Kerala Blasters drew their fourth match in succession on Friday, while Pune City would be relieved at stopping their three-match losing streak in the Indian Super League.
A 1-1 draw could have been better for the home team at the Balewadi Stadium if Emiliano Alfaro had converted his penalty. Marko Stojanovic gave Pune the lead against the run of play but given the shambles their defence has been in of late, a clean sheet again proved elusive.
After defending stoutly for the first period, Nikola Krcmarevic struck an equaliser for the visitors, who once again had to come from behind to level a match. The match, though, will be remembered for the controversy that saw Kerala Blasters miss out on a penalty.
The Indian Super League is no stranger to refereeing controversies. There were plenty last season and another one turned up on Friday.
In the 42nd minute of the match, Krcmarevic thought he had brought his side back into the match, presuming the ball had crossed the goal-line. The referee, Om Prakash Thakur, consulted with his linesman and later ruled that the ball, as a whole, had not crossed the line and thus struck out Blasters’ equaliser.
While replays seemed to vindicate the referee’s decision, Alfaro was clearly seen stopping the ball with his hands. The referee had missed what seemed like a stonewall penalty and Pune got away lightly on their home turf.
Pune’s misfiring forwards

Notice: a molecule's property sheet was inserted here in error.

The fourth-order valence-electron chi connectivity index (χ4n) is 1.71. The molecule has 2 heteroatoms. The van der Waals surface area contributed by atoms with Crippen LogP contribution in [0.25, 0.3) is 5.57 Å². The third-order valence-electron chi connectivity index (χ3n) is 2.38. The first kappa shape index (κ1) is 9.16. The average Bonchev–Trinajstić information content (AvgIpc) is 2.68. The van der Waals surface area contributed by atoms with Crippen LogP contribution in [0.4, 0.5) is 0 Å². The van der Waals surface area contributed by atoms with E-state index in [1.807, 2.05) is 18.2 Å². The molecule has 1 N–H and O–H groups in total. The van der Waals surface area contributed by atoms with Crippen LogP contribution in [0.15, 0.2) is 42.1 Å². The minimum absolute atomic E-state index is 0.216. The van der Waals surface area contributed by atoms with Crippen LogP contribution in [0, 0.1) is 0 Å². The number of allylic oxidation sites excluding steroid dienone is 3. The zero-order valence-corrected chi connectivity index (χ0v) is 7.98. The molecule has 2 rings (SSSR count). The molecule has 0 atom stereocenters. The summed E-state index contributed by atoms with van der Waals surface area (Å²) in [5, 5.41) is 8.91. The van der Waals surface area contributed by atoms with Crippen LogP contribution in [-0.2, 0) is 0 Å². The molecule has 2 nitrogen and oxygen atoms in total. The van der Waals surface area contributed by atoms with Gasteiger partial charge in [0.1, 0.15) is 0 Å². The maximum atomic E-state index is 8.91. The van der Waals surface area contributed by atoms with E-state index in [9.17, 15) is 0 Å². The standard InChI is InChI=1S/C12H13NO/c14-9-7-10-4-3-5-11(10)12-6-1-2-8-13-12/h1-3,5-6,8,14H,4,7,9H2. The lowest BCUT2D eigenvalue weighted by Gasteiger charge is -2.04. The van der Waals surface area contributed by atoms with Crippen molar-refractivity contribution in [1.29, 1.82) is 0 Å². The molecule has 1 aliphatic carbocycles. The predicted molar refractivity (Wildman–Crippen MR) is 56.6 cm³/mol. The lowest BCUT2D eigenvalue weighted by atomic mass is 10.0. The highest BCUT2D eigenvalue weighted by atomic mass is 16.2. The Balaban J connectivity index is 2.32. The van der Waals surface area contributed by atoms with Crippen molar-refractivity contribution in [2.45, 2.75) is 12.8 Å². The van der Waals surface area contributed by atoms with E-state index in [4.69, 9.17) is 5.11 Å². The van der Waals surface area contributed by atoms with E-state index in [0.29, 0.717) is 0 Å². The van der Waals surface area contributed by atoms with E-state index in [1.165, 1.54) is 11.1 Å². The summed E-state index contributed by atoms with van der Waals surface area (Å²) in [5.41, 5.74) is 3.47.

For the second game in a row, Emiliano Alfaro cost his team potential points. His penalty struck the crossbar this time, but the former NorthEast United player was a shadow of the man who last season took Pune to the play-offs along with Marcelinho.
Alfaro’s touch was poor all night, and he had missed a free header in the minutes prior to Stankovic’s opener. In his 98 minutes on the pitch, he created one chance, had three shots, none of which was on target, and completed 35 passes with an accuracy of 54%.
The two men contributed 17 of the 30 goals last season which took Pune to the play-offs, scoring the goals off a combined 74 shots taken. This time around, 30 shots have yielded two goals.
|Player||Goals||Shots on Target/Shots||Conversion Rate|
|Emiliano Alfaro (2017-'18)||9||17/28||32.14|
|Emiliano Alfaro (2018-'19)||1||5/15||6.66|
Defence necessitates a change
Matt Mills was the only survivor of the back four that conceded three against Bengaluru FC. Against Goa, they conceded four and that brought about a change in approach.
Against Kerala, they played much deeper and were happy to let Kerala have the ball, conceding 61% of possession to their opponents. While the Blasters were unable to break down a deep defence, Pune were content in defending a first-half lead.
Coming into the game, Pune had the second-lowest tackles per game (20) and were bottom in interceptions (7.25 per game) and clearances (20.75 per game). Adil Khan made nine of Pune’s 27 tackles, also pitching in with six clearances and four interceptions. Matt Mills was Pune’s other outstanding defensive player, making 10 interceptions, 3 clearances and 5 blocks.
Kerala, the draw specialists
The Blasters now have four draws in succession this season and have not won since the opening match against ATK. In 23 matches played since the start of last season, no team has drawn more matches than Kerala’s 11.
Only on seven of those 23 occasions have they scored more than one goal, the most recent occasion being the 2-2 draw against Jamshedpur FC. The last two times before the Pune match, they scored exactly one goal and conceded late equalisers. Pranjal Bhumij in the 90th minute and Andrija Kaludjerovic in the 85th minute earned a point for Mumbai City and Delhi Dynamos respectively.
A failure to kill the game in Pune cost them the two points on Friday as well. Matej Poplatnik has the solitary goal this season, as David James will look for an alternate to chipping the ball to the striker’s chest and taking it from there.